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Writers, Readers, and ReputationsLiterary Life in Britain 1870-1918$
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Philip Waller

Print publication date: 2008

Print ISBN-13: 9780199541201

Published to Oxford Scholarship Online: January 2010

DOI: 10.1093/acprof:oso/9780199541201.001.0001

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PRINTED FROM OXFORD SCHOLARSHIP ONLINE (oxford.universitypressscholarship.com). (c) Copyright Oxford University Press, 2021. All Rights Reserved. An individual user may print out a PDF of a single chapter of a monograph in OSO for personal use. date: 17 May 2021

Theology versus Sociology and Psychology

Theology versus Sociology and Psychology

(p.1002) 28 Theology versus Sociology and Psychology
Writers, Readers, and Reputations

Philip Waller (Contributor Webpage)

Oxford University Press

This chapter explores how writers dealt with religion. It shows how a long list of authors, led by Dickens and George Eliot, provided unsympathetic portraits of Nonconformists, fixing on their apparent hypocrisy, intolerance, philistinism, and sharp practice. A curious exception is noted in regard to treatment of members of the Salvation Army by Walter Besant and George Moore, who were otherwise antipathetic to much religion. It is argued that a general hostility to institutionalised Christianity, together with a propensity to analyse character in sociological and psychological rather than metaphysical terms, distinguish many of the writers whose work is still read today. Yet one reason for the success of many best-selling novels and stage hits of the late-Victorian and Edwardian period was their reverential attitude to religious faith; and this has opened up a gap in understanding and taste between our age and theirs. The religious faith so expressed may have been doctrinally unsophisticated and even downright ignorant or assumed for the occasion; but it was not mocking; and this accorded with majority opinion then. Writers whose work is scrutinised in this regard include Wilson Barrett, Arnold Bennett, Henry James, Jerome K. Jerome, Stephen Phillips, George Bernard Shaw, J.H. Shorthouse, W. T. Stead, ‘Guy Thorne’, Mrs Humphry Ward, H. G. Wells, and Charlotte M. Yonge. The book ends with an analysis of Virginia Woolf's first novel The Voyage Out (1915), which epitomises this shift in the focus of modern fiction.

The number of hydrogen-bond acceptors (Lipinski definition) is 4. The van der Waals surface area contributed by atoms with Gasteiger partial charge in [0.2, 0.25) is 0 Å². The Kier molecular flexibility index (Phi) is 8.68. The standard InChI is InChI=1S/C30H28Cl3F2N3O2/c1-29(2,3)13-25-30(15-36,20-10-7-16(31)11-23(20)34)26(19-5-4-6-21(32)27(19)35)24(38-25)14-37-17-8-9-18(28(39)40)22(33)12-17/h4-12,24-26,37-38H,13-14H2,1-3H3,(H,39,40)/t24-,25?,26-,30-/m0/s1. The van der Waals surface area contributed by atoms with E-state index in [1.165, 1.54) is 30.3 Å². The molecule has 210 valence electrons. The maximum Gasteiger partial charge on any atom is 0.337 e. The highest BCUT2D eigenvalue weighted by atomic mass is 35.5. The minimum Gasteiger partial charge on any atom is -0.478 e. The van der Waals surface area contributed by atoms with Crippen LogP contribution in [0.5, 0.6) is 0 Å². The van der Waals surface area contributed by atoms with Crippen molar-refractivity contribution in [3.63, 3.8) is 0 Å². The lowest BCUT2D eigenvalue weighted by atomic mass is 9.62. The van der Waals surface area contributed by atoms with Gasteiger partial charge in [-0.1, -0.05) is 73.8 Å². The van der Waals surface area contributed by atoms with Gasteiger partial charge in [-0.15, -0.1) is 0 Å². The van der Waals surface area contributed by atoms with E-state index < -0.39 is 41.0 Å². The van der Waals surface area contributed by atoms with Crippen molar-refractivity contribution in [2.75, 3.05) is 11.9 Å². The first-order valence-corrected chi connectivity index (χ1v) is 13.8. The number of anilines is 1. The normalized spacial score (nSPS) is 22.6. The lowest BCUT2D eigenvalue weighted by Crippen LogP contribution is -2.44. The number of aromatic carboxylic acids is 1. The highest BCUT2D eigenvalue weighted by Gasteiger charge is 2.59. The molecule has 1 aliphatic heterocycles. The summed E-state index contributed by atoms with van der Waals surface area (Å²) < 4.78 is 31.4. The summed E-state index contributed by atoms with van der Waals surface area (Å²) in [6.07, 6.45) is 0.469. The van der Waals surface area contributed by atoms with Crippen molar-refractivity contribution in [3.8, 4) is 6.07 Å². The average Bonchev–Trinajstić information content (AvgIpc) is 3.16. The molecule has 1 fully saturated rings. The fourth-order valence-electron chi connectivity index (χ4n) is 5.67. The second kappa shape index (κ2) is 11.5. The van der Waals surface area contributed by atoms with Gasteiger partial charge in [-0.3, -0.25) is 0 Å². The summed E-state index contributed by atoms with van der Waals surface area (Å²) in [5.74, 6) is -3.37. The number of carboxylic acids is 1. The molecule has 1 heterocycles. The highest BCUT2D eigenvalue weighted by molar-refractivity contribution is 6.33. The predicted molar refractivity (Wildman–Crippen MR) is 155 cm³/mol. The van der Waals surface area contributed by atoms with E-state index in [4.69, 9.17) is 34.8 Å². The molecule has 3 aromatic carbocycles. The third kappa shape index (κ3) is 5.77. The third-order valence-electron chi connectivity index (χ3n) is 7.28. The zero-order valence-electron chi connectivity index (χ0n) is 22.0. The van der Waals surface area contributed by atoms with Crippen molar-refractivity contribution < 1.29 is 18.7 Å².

Keywords:   religion, nonconformists, institutionalised Christianity, virginia Woolf

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